Shit's Gonna Happen
“I said if he stayed in school, I’d get him something good.” And so Rashid (James Floyd) bestows on his 18-year—old brother Mo (Fady Elsayed) a gift, a television of his own. Mo is thrilled, just come home from school, still wearing his backpack over his shoulders, his white shirttails untucked and his uniform tie loosened. As their father Abdul-Aziz (Nasser Memarzia) enters the scene in My Brother the Devil, the shot is crowded: with the stairway in their council flats home taking up half the frame, the way to the back of it looks long and dimly lit. And, even as the boys smile with excitement, and their mother, Hanan (Amira Ghazalla), with hesitation, their father, an Egyptian born bus driver, frowns. “Where did you get the money for this?” he asks, the shot cutting to show his face, centered and grim.
Abdul-Aziz’s question is rhetorical, as he has a good idea of the answer, and also anticipates his sons’ dissembling: it’s an “old model,” Rash says, he’s paying “bit by bit,” while Mo adds, “I Know the shop.” Their father isn’t buying it: he knows Rash doesn’t have a job. He knows he’s a drug dealer. The tension between father and sons fills the frame and foyer, as Hanan is literally pushed out. Just so, in just a couple of minutes, My Brother the Devil establishes the family’s tensions, the father’s traditionalism and disappointment, repeatedly opposed to the boys’ frustrations and ambitions. As for Hanan, she is too typically pushed to the edges of her family’s experience, quietly observing and fretting, hoping for the best.
The film’s focus on the boys is close, often literally. Handheld shots show the brothers in close-ups and in confined spaces, in their tiny bunk-bedded room, on their flat’s modest balcony, in narrow alleys and corner shops, on dark night streets. The camera remains mobile in these spaces, underlining how the boys and their friends bang up against such restrictions, their restlessness and their guesses at how to get over. Growing up in London’s East End, the brothers see each day that Abdul-Aziz’s hard work has yielded little, and also that racism and classism constitute a circular logic. As much as Rash urges Mo to get good grades, neither brother is quite convinced this is a means to escape. Perceived as thugs and terrorists, Rash and his friends have assumed that identity. They ride in cars that show off their money, they carry guns and conceal their business, they party in one-room apartments where the only furniture is secondhand couches.
The drama in Sally El Hosaini’s film emerges in Rash and Mo’s evolving relationship, as mutual admiration gives way to a series of disappointments, initiated when Rash suffers a predictable but still devastating loss. After his best friend and fellow gang member Izzi (Anthony Welsh) is killed, Rash imagines revenge—until, mid-mission, he comes face to face with his target. Or rather, as yet another very close shot reveals, he sees that the kid’s white-sneakered feet don’t even reach the floor from the stool where he sits.
While Rash struggles with basic definitions of masculinity (if he can’t shoot an enemy, what kind of man is he?), Mo seeks community with the younger drug-runners associated with Rash’s crew, making his own money and becoming his own version of a tough guy. This even as he continues to hang out with a couple of very young-seeming friends, Aisha (Letitia Wright) and Jamie (Aaron Ishmael), fond of wearing his baseball cap backwards. As Jamie launches into a theory that it’s okay for Mo to eat porkies because they’re not real pork, only flavored with chemicals, you appreciate both his childish naïvete and also the gang’s generally childish guesses about how to become men, as they cite role models as broadly different as Tony Montana and Bob Marley. When Rashid begins to read Kahlil Gibran, well, that only confuses Mo more.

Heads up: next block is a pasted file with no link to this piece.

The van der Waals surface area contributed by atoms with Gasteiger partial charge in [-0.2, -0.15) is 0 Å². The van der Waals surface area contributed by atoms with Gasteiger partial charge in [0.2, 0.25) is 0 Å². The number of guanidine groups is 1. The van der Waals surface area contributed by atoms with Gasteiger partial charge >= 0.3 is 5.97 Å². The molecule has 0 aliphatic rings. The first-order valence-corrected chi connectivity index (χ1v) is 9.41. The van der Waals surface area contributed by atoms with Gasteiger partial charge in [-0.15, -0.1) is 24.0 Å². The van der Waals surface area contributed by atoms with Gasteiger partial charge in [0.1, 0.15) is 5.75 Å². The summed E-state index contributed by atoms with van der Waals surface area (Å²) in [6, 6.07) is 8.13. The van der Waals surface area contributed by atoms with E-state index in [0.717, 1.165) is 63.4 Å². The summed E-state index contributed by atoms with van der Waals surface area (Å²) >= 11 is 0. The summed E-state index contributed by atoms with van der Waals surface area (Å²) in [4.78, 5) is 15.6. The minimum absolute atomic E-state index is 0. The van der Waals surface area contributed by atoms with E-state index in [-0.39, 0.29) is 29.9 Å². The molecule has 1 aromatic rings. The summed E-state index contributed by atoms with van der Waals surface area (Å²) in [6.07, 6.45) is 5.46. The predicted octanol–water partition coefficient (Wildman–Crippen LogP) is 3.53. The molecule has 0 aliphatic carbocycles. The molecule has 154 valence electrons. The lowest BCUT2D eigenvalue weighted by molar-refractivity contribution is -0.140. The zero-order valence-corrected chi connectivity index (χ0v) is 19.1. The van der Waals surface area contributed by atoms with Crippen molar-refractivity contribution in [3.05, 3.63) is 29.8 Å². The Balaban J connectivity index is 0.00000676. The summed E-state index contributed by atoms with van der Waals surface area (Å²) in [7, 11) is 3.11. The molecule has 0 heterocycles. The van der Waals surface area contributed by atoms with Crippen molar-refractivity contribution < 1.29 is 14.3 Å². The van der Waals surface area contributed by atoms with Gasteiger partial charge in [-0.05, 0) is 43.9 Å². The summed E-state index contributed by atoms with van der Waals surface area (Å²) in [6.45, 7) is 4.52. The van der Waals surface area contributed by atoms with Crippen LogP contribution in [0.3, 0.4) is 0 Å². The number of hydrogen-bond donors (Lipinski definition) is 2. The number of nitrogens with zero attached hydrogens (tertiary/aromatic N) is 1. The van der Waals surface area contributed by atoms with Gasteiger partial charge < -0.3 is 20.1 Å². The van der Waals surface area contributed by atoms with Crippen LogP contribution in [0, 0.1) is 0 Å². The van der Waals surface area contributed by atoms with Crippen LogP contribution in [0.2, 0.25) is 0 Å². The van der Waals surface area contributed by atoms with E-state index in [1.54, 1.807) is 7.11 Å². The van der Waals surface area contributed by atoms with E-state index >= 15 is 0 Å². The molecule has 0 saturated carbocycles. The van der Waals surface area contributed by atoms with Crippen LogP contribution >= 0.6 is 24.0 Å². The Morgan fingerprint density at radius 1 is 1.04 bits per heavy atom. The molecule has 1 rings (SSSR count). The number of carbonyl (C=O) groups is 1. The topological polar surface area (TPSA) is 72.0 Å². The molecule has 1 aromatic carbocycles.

That confusion has to do with girls as much as guns. While Hanan plainly loves both boys (and Mo in particular likes to spend time with her, laughing at the Bollywood movies they watch together on TV), their home life is all about dad’s rules, which inflects the son’s expectations and also their resentments. Mo’s shy but intrigued with the Aisha (who wears a hijab), while Rash is only increasingly awkward with his British girlfriend Vanessa (Elarica Gallacher); it’s not long before he discovers he’s attracted to a former client, the sophisticated Parisian photographer (and Kahlil Gibran reader) Sayyid (Saïd Taghmaoui), and then, of course, Mo discovers that relationship (through yet another limited view, as he peeps into Sayyid’s window), yet another wrench in his efforts to sort out ... what it means to be a man.
The theme is familiar, but in My Brother the Devil, the violence and the drugs are framing devices rather than the focus. Pressed one night to explain his visible upset over his brother’s changes, Mo blurts out to Aisha and Jamie that “they,” meaning Rash and Sayyid, are involved in “terrorist shit.” The children are duly frightened and also supportive, Aisha hugging Mo tightly and Jamie awed. “Are you serious, man?” he asks, the scene cutting to reveal they stay outside until the sun comes up, in a park surrounded by colorful murals on walls, sirens echoing in the distant background. Advised that he should tell his parents, Mo looks away and mutters, “Can’t.”
Mo’s inability to turn to anyone who resembles an adult—not a teacher or parent or “someone at the mosque”—underlines the film’s focus on his and the other kids’ perspectives, constrained by definition. As they seek more experience and more options, a wider view, they’re too frequently faced with walls, whether council flats tower blocks or painted with murals.